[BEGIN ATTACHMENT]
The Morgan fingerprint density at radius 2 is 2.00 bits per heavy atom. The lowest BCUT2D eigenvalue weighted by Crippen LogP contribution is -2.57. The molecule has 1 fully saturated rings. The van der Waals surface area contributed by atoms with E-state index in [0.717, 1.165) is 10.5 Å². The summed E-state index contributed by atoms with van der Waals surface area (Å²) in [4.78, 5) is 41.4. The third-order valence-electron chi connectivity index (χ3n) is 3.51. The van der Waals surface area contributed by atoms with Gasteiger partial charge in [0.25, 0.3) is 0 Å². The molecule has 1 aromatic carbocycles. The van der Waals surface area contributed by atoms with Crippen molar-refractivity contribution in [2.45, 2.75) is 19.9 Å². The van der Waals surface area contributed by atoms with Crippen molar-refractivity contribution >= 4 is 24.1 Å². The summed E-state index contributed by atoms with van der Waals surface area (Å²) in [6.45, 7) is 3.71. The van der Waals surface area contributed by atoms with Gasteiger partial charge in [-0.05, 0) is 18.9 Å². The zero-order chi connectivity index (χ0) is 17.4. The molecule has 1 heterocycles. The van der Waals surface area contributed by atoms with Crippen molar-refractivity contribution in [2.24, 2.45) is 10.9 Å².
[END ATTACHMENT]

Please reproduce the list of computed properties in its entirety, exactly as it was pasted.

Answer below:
The Morgan fingerprint density at radius 2 is 2.00 bits per heavy atom. The lowest BCUT2D eigenvalue weighted by Crippen LogP contribution is -2.57. The molecule has 1 fully saturated rings. The van der Waals surface area contributed by atoms with E-state index in [0.717, 1.165) is 10.5 Å². The summed E-state index contributed by atoms with van der Waals surface area (Å²) in [4.78, 5) is 41.4. The third-order valence-electron chi connectivity index (χ3n) is 3.51. The van der Waals surface area contributed by atoms with Gasteiger partial charge in [0.25, 0.3) is 0 Å². The molecule has 1 aromatic carbocycles. The van der Waals surface area contributed by atoms with Crippen molar-refractivity contribution in [2.45, 2.75) is 19.9 Å². The van der Waals surface area contributed by atoms with Crippen molar-refractivity contribution >= 4 is 24.1 Å². The summed E-state index contributed by atoms with van der Waals surface area (Å²) in [6.45, 7) is 3.71. The van der Waals surface area contributed by atoms with Gasteiger partial charge in [-0.05, 0) is 18.9 Å². The zero-order chi connectivity index (χ0) is 17.4. The molecule has 1 heterocycles. The van der Waals surface area contributed by atoms with Crippen molar-refractivity contribution in [2.24, 2.45) is 10.9 Å².